“How To Grow Perennial Vegetables. Low-Maintenance, Low-Impact Vegetable Gardening”
What are perennial vegetables and why grow them?
Perennial vegetables, such as rhubarb, are plants that live for at least three years, and are raised for some edible part of it, such as the leaves, roots or flowers. The plant must be capable of being harvested without killing the plant itself.
In Europe and North America most people don’t grow or even eat perennial vegetables. Gardeners and farmers usually grow short-lived vegetables and grains, tilling between annual crops to keep the soil weed-free. But there are so many reasons to grow perennial vegetables:
- They are harvested in a sustainable manner, allowing plants to continue their growth
- They are eco-friendly and less work, as the soil doesn’t have to be tilled
- They are bursting with nutrients (they have far more than short-lived plants)
- The growing systems used for perennials disturb the environment much less
- You can grow them in your own garden!
Why do perennials reduce carbon emissions?
Cultivating soil exposes organic matter, called humus, to the air, both on the soil surface and in the soil itself, which leads to the release of carbon dioxide. There are many reasons not to disturb the soil and one of them is that the soil is able to even store carbon dioxide when left alone. In terms of weeds, you will need to weed out pestiferous perennial weeds when small and in the top layer of the soil. The weeding required will reduce over time.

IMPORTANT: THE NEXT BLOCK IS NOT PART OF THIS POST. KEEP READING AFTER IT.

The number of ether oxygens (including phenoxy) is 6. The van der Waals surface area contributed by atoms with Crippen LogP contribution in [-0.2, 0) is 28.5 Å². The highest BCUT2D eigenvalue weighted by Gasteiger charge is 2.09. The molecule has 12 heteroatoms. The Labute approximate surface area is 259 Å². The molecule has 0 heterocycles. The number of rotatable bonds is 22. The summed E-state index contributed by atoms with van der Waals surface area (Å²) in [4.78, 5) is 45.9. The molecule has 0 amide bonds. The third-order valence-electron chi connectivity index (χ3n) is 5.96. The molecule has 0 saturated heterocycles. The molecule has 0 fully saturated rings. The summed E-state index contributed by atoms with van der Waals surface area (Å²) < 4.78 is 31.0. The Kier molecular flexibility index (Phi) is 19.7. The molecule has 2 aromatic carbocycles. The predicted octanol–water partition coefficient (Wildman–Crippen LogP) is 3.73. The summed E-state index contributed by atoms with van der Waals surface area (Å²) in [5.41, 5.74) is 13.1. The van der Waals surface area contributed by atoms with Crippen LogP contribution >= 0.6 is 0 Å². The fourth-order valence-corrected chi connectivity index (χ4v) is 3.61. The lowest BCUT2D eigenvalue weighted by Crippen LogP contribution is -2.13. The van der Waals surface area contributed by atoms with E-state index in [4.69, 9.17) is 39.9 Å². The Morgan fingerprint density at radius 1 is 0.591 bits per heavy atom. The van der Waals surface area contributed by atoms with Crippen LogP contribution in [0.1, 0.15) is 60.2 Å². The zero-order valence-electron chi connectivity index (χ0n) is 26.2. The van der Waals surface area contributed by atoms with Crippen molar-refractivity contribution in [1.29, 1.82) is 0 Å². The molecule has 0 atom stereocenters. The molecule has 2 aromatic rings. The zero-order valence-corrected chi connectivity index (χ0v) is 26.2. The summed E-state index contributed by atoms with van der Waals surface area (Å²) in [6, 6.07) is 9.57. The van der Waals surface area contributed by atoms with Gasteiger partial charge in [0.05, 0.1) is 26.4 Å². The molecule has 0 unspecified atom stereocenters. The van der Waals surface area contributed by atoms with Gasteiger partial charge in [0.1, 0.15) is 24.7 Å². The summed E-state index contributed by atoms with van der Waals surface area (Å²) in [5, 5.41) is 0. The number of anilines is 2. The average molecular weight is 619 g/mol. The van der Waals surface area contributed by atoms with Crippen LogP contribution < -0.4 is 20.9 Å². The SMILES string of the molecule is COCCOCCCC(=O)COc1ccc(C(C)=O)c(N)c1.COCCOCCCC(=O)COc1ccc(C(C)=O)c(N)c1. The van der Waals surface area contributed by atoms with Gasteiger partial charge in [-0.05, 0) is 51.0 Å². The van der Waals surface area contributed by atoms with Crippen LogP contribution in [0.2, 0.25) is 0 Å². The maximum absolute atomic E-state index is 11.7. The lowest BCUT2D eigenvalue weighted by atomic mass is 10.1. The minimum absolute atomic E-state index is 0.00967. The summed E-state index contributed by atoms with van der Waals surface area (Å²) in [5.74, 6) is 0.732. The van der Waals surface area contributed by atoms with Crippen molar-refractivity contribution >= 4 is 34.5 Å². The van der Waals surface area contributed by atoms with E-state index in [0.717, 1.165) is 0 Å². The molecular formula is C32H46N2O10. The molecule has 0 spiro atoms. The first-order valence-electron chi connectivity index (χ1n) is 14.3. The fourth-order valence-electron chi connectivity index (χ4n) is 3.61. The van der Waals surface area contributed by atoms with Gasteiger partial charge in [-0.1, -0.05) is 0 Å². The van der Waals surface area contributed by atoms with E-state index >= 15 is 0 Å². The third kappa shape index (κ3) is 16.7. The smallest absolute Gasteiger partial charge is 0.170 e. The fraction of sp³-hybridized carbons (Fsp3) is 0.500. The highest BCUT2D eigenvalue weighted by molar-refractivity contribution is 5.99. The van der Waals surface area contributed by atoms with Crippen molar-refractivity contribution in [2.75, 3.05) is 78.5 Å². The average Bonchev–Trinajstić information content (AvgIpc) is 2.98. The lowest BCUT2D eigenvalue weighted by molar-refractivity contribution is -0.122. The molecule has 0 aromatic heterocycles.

Why are perennials healthier?
As you stop digging the soil, its structure is maintained. Soil humus levels build up and the nutrients don’t wash out so easily. Water is retained in drought, yet drains in very wet weather. This is why perennials contain much higher nutrient levels than short-lived plants. Their roots are large and permanent and can therefore exploit the soil more effectively.
Learn how to grow and maintain perennials in your own garden with Martin Crawford’s “How to Grow Perennial Vegetables”.